Some points worth noting:
As far as I am aware, the Capital provision for Worcester’s public access was $300K.
Unlike Charter, a cable system, the sole mission of Public Access is to empower the people with access to channels, facilities, tools and training to encourage participation in a free speech electronic forum that is free from the political whim and corporate retribution. ONLY PUBLIC ACCESS is TV BY FOR AND OF THE PEOPLE.
The programming on public access reflects the interest of our community. Compared to the hundreds of other channels on the system we believe that is pretty valuable and worth protecting.
WCCA TV is Worcester’s flagship station. Cohan’s questions on subscriber value, is ludicrous, in the face of Charter’s TV 3 programming full of infomercials, including the other hundreds of channels on the system, from Home Shopping, Soap and Game channels, etc., we might want to turn Cohan’s the question around. Does Charter, as well as as their customers, find all of that valuable and worth the expense?
As one person commented on WoMag’s site “I find the quote regarding PEG quality of programming to be hysterical. I guess PEG just can’t match the quality of Jersey Shore or Housewives of Wherever or the Kardashians. How much do consumers pay for that dribble? Charter should be able to “easily explain” what value most of their programming has for the consumer.” makes my point.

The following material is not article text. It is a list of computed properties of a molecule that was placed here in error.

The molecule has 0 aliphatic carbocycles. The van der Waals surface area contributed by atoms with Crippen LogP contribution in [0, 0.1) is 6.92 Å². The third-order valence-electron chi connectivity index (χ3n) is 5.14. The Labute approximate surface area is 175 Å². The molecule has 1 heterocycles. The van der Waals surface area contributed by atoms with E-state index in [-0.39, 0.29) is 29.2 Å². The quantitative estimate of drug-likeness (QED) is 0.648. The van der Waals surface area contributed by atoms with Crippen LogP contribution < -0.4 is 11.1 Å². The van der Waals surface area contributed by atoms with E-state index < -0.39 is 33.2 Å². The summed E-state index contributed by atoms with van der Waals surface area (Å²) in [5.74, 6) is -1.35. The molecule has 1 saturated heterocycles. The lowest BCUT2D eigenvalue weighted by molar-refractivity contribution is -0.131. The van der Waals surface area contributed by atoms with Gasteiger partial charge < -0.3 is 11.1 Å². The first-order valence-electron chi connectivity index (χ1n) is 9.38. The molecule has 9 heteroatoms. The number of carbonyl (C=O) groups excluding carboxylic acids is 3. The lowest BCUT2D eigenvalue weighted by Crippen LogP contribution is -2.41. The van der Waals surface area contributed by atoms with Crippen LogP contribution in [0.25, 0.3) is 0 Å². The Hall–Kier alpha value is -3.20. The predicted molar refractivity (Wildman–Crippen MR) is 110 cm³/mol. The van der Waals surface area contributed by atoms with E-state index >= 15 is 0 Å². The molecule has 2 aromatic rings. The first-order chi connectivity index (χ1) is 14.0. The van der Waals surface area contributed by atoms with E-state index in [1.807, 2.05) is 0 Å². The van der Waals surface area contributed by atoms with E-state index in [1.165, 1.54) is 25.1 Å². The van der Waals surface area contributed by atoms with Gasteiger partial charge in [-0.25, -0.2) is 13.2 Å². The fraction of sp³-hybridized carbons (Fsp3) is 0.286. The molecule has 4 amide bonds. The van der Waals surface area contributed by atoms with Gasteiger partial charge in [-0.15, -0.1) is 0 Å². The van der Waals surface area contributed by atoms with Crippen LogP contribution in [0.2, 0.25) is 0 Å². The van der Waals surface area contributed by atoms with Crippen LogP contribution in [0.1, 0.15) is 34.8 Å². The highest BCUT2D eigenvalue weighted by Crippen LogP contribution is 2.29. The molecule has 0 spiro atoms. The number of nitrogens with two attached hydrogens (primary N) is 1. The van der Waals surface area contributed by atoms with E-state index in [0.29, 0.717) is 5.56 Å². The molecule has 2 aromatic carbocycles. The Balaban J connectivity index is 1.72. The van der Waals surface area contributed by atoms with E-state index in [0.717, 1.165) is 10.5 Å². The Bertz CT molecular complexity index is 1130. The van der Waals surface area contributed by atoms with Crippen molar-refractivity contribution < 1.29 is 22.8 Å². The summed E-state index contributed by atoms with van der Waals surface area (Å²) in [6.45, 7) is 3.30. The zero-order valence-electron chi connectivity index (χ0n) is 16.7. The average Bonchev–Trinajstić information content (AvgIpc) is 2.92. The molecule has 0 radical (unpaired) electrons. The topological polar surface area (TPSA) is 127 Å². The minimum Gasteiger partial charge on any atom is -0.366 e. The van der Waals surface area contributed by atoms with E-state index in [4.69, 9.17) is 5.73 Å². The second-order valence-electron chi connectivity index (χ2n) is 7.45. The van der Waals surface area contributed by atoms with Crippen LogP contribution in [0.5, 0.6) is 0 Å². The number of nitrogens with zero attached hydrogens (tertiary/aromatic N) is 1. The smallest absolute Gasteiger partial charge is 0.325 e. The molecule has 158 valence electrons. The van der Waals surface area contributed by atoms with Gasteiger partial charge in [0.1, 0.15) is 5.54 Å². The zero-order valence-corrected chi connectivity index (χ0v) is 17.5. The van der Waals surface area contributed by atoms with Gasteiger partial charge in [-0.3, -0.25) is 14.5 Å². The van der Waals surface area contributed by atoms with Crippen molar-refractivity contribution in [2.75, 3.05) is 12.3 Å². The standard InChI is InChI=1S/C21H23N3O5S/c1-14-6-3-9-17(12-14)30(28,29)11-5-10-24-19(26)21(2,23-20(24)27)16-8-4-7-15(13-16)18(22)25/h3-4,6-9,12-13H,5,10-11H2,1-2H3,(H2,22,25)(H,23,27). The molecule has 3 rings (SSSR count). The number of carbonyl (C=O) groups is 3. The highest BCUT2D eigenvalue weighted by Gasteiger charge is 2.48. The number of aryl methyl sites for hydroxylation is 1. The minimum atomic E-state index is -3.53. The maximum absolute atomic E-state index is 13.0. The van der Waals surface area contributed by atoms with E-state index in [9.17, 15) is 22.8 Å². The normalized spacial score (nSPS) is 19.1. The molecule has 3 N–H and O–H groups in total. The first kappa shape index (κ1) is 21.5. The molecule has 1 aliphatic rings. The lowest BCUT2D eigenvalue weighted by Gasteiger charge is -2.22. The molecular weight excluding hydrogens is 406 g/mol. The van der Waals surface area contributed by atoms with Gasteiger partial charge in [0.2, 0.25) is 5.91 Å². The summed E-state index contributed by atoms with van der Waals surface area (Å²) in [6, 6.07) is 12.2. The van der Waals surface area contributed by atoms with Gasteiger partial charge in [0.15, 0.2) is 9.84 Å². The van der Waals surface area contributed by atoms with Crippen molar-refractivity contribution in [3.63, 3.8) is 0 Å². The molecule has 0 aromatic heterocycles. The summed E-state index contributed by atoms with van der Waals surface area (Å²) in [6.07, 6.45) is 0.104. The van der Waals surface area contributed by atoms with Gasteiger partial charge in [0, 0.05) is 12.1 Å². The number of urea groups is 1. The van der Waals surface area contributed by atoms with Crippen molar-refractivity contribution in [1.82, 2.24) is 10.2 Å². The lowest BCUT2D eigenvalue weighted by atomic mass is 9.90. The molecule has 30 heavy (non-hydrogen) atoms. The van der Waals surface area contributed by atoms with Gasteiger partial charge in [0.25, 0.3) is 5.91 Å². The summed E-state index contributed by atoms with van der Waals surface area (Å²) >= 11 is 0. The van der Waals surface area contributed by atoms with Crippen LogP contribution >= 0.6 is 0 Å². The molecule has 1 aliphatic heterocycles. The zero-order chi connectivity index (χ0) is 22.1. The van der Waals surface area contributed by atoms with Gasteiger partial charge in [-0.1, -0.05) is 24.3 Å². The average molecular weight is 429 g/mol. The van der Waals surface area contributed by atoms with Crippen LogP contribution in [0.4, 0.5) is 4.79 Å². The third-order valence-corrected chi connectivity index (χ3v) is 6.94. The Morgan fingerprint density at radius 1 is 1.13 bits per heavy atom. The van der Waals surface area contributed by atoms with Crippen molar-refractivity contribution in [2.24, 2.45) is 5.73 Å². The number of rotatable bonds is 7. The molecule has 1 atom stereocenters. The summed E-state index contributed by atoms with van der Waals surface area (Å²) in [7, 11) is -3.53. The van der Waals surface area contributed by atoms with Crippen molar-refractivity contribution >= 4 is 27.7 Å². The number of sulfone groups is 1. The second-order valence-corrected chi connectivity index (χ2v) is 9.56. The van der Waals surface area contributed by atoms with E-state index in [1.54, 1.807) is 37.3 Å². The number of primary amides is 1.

It also begs the question, why is it that when a cable or phone company raises the issue of a cost pass through relative to channels, the public access channels seem to get discriminatory treatment?
Cost Pass through is not something that is mandated by law. Charter does not have to pass the cost on to subscribers.
The CAP Act isn’t the answer to meeting all community media needs, but is is a good first step on the side of communities.
BTW Verizon had pushed for statewide legislative changes about a couple of years ago, and it was defeated in Massachusetts due to the strong public access and municipal advocacy here. Worcester or Massachusetts is not immune to it.
Thanks to Jeremy for bringing the subject to light.